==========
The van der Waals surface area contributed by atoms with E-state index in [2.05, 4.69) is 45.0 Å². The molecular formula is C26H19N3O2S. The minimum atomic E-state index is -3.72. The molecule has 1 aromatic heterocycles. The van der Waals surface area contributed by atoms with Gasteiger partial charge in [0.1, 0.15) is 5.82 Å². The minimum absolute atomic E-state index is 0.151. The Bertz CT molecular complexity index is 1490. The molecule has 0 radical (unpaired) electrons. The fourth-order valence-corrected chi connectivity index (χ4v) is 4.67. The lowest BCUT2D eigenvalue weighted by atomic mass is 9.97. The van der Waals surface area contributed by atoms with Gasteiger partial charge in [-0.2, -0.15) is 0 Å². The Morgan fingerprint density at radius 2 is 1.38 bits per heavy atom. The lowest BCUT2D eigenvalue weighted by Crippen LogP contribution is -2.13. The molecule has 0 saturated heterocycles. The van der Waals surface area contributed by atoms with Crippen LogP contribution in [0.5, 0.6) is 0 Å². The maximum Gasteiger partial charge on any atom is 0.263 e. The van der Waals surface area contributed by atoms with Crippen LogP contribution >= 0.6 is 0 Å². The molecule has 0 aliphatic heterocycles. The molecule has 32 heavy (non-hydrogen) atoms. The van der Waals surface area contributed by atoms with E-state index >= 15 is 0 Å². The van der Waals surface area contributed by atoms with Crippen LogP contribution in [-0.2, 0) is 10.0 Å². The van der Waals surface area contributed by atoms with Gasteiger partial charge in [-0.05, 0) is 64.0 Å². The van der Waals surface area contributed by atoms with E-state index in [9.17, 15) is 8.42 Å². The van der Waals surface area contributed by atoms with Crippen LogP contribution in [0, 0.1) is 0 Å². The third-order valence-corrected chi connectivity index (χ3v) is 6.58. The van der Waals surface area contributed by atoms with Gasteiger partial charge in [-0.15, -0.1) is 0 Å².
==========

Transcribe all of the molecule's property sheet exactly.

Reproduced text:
The van der Waals surface area contributed by atoms with E-state index in [2.05, 4.69) is 45.0 Å². The molecular formula is C26H19N3O2S. The minimum atomic E-state index is -3.72. The molecule has 1 aromatic heterocycles. The van der Waals surface area contributed by atoms with Gasteiger partial charge in [0.1, 0.15) is 5.82 Å². The minimum absolute atomic E-state index is 0.151. The Bertz CT molecular complexity index is 1490. The molecule has 0 radical (unpaired) electrons. The fourth-order valence-corrected chi connectivity index (χ4v) is 4.67. The lowest BCUT2D eigenvalue weighted by atomic mass is 9.97. The van der Waals surface area contributed by atoms with Gasteiger partial charge in [-0.2, -0.15) is 0 Å². The Morgan fingerprint density at radius 2 is 1.38 bits per heavy atom. The lowest BCUT2D eigenvalue weighted by Crippen LogP contribution is -2.13. The molecule has 0 saturated heterocycles. The van der Waals surface area contributed by atoms with Crippen LogP contribution in [0.5, 0.6) is 0 Å². The maximum Gasteiger partial charge on any atom is 0.263 e. The van der Waals surface area contributed by atoms with Crippen LogP contribution >= 0.6 is 0 Å². The molecule has 0 aliphatic heterocycles. The molecule has 32 heavy (non-hydrogen) atoms. The van der Waals surface area contributed by atoms with E-state index >= 15 is 0 Å². The van der Waals surface area contributed by atoms with Crippen LogP contribution in [-0.2, 0) is 10.0 Å². The van der Waals surface area contributed by atoms with Gasteiger partial charge in [-0.05, 0) is 64.0 Å². The van der Waals surface area contributed by atoms with E-state index in [9.17, 15) is 8.42 Å². The van der Waals surface area contributed by atoms with Crippen LogP contribution in [0, 0.1) is 0 Å². The third-order valence-corrected chi connectivity index (χ3v) is 6.58. The van der Waals surface area contributed by atoms with Gasteiger partial charge in [-0.15, -0.1) is 0 Å².